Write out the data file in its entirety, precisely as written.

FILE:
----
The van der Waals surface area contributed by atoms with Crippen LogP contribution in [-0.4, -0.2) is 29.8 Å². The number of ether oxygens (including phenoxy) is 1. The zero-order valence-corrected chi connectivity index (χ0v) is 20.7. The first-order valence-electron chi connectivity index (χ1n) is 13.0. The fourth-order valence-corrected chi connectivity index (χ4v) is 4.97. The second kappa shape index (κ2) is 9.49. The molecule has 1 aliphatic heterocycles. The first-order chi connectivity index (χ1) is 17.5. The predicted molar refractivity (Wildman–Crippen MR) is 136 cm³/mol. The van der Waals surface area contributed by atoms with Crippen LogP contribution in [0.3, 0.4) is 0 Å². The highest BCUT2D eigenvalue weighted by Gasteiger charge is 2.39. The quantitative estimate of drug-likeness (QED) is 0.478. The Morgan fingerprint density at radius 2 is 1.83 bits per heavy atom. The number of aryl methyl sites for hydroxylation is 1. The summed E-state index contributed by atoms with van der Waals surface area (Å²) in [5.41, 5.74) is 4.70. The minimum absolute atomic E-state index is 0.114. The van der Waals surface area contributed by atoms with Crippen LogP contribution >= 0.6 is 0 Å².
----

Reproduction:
The van der Waals surface area contributed by atoms with Crippen LogP contribution in [-0.4, -0.2) is 29.8 Å². The number of ether oxygens (including phenoxy) is 1. The zero-order valence-corrected chi connectivity index (χ0v) is 20.7. The first-order valence-electron chi connectivity index (χ1n) is 13.0. The fourth-order valence-corrected chi connectivity index (χ4v) is 4.97. The second kappa shape index (κ2) is 9.49. The molecule has 1 aliphatic heterocycles. The first-order chi connectivity index (χ1) is 17.5. The predicted molar refractivity (Wildman–Crippen MR) is 136 cm³/mol. The van der Waals surface area contributed by atoms with Crippen LogP contribution in [0.3, 0.4) is 0 Å². The highest BCUT2D eigenvalue weighted by Gasteiger charge is 2.39. The quantitative estimate of drug-likeness (QED) is 0.478. The Morgan fingerprint density at radius 2 is 1.83 bits per heavy atom. The number of aryl methyl sites for hydroxylation is 1. The summed E-state index contributed by atoms with van der Waals surface area (Å²) in [5.41, 5.74) is 4.70. The minimum absolute atomic E-state index is 0.114. The van der Waals surface area contributed by atoms with Crippen LogP contribution >= 0.6 is 0 Å².